If you lived in Toronto circa 2005, you may recall there was a race put on by Nike. The race, runTO10K, had a playful marketing campaign pitting each neighbourhood against each other in friendly competition. Smart quips centring around smack-talking the usual stereotypes of that neighbourhood were the focus. Gibes like:
“Nice outfits, Rosedale, but can you run in them?”
“High Park runs this town”
“Hey Queen St. Too Cool to 10K? – Riverdale”
were ubiquitously seen plastered on TTC subway trains, wooden construction walls, and in the free commuter newspaper.
While the race was a short-lived series, the feel of each of these neighbourhoods is long standing and came into existence as a result of historic urban planning philosophies.
A map of local roads in Toronto that have sidewalks on both sides.
Take for instance Toronto proper. Neighbourhoods like Riverdale, Rosedale, Leslieville, or High Park were developed in the mid to late 1800s and into the turn of the century. Presently, these communities have sidewalks on both sides of the street, a mature tree canopy, and tight straight grid-patterned roads — perfect for easy navigation, Strava art, and interval training.
Contrast that to the emergence of the suburbs in the 1950s and 60s. The planning philosophy of this time focused on keeping the flow of the (mainly affluent) areas in harmony with that of the adjacent ravines and wooded areas. In these areas, there is a beautiful juxtaposition of nature and forest with the homes that abut it and long curved roads that follow the topography of the land. There is a lack of sidewalks in this area as planners of the day wanted to maintain an air of exclusivity, separating out the cars from the pedestrians without the perceived intrusiveness of sidewalks. Nonetheless, they often have a safe and quiet feel to them. A perfect place to do a long easy no pressure run or duck into the Don Valley River Park trails for some nature.
Not every neighbourhood in Toronto has an enjoyable feel and aesthetic. There are also areas of the city where the privilege of safe and bucolic streets and sidewalks to run on is lacking. An important example of this is the area along Jane St near the Finch corridor. Developed in the 1960s, this area experienced an exponential population boom in the 1970s. This neighbourhood was developed without the proper support like its affluent counterparts built around the same time. The infrastructure that is taken for granted like enjoyable walking areas, safe and calming roads, and harmony with the landscape is sometimes missing.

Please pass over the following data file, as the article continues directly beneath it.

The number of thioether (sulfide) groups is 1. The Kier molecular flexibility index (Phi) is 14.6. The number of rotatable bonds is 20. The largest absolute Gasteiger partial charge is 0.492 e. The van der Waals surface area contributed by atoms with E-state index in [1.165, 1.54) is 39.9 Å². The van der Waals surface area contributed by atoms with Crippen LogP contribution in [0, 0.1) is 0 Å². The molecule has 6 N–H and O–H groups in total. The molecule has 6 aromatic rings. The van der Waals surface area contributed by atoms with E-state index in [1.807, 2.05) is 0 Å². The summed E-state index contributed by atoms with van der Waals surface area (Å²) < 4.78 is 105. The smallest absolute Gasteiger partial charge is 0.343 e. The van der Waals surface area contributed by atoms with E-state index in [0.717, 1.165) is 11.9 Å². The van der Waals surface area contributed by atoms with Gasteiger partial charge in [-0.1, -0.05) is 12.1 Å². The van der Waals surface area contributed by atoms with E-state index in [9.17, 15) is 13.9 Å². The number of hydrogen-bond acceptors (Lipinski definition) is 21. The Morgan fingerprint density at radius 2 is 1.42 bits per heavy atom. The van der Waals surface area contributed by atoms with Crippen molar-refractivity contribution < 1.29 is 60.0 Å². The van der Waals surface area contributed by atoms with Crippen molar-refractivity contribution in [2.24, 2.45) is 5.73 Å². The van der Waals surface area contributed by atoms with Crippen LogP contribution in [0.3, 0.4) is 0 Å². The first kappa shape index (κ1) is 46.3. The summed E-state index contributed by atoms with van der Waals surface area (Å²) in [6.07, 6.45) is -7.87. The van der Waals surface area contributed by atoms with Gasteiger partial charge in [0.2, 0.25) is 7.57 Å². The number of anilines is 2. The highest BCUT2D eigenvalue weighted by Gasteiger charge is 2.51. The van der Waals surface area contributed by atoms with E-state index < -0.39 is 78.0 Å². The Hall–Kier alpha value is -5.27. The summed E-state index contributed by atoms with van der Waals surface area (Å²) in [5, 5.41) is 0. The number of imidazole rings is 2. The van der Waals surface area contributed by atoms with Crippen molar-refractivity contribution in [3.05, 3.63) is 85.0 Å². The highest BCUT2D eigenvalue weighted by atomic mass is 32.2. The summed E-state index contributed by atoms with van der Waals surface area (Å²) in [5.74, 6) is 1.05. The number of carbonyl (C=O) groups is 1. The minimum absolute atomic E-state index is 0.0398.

An example of the infrastructure we take for granted: The privilege of having a department that will come and fix sunken sidewalk squares like this.
The idea of running privilege as it relates to the environment is not often talked about. It’s easy to take for granted especially when living in a city that prioritizes clean, well-maintained and ubiquitous sidewalks and has approved funding for urban planning initiatives. It is the historical design and subsequent engrained historical class of each neighbourhood that gives each area its unique feel and with it, both the convenience and barriers to those who want to exercise within them. While the demographics and socio-economic status of these districts have both changed and contributed to the feel of each area, obstacles are still present and can unconsciously contribute to the privilege one enjoys (or doesn’t) when running in the area.
- It is easy to take this accessibility and convenience for granted especially if running is focused in one part of the city. To reflect on the possible privilege afforded by a particular running environment, consider these questions:
- How do you feel when you run in your part of the city vs. another part of Toronto?
- Do you have the privilege of enjoying quiet trails and ravines? Well maintained, garbage free sidewalks?
- Do you have a mature tree canopy that gives you shade from the hot summer sun? Plowed and salted sidewalks in the winter?
- Do you get to enjoy the utility of streetlights, water fountains, parks, or even a track in your area?
- Are the sidewalks and roads you run on congested with people using them for transportation more so than recreation?
- Are you forced to run through hostile environments like commercial and industrial areas or near major arteries where you risk getting sprayed by a bus with a tsunami of slush or stagnant rainwater/sewage mix?
- Are you able to enjoy your music, the podcast, the cadence of your footsteps and breath or are you forced to listen to the noise pollution of construction, diesel engine buses and honking horns?
Each city has its nuances and Toronto is no different. Try to take a pause and consider the army of urban planners bringing its denizens accessible, safe and convenient sidewalks. No neighbourhood is perfect when it comes to safety, accessibility, and urban planning. Hopefully, the mistakes of the past are learned from and city design for the future rectifies these problems. After all, any privileges that are enjoyed as a runner should be afforded to all runners regardless of where they reside.
Oh and for a really good example of sidewalks being built at different times with different purposes, check out this image of Briar Hill Avenue.
Disclaimer: I am not an urban planner (but a special thanks to J, B, and R who are). The information obtained is objective but interpretation is obviously subjective. I encourage that if you want factual evidence-based and well researched information to refer to textbooks, archival information, urban development studies and of course, speak to the urban planners who run the initiatives in your city.